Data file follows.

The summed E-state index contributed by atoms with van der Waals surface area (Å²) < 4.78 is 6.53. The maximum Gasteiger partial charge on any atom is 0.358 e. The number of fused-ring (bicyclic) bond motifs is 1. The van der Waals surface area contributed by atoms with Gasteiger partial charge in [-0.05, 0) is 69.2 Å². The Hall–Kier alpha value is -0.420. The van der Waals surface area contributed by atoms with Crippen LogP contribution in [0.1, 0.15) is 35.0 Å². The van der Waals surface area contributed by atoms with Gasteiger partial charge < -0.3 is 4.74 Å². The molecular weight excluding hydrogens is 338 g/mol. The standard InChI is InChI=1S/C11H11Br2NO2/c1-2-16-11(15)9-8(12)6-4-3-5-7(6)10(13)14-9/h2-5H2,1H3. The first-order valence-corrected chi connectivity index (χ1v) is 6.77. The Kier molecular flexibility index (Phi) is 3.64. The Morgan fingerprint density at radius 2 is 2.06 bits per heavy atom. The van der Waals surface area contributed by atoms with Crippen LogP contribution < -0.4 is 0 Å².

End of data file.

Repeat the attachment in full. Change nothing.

The summed E-state index contributed by atoms with van der Waals surface area (Å²) < 4.78 is 6.53. The maximum Gasteiger partial charge on any atom is 0.358 e. The number of fused-ring (bicyclic) bond motifs is 1. The van der Waals surface area contributed by atoms with Gasteiger partial charge in [-0.05, 0) is 69.2 Å². The Hall–Kier alpha value is -0.420. The van der Waals surface area contributed by atoms with Crippen LogP contribution in [0.1, 0.15) is 35.0 Å². The van der Waals surface area contributed by atoms with Gasteiger partial charge < -0.3 is 4.74 Å². The molecular weight excluding hydrogens is 338 g/mol. The standard InChI is InChI=1S/C11H11Br2NO2/c1-2-16-11(15)9-8(12)6-4-3-5-7(6)10(13)14-9/h2-5H2,1H3. The first-order valence-corrected chi connectivity index (χ1v) is 6.77. The Kier molecular flexibility index (Phi) is 3.64. The Morgan fingerprint density at radius 2 is 2.06 bits per heavy atom. The van der Waals surface area contributed by atoms with Crippen LogP contribution < -0.4 is 0 Å².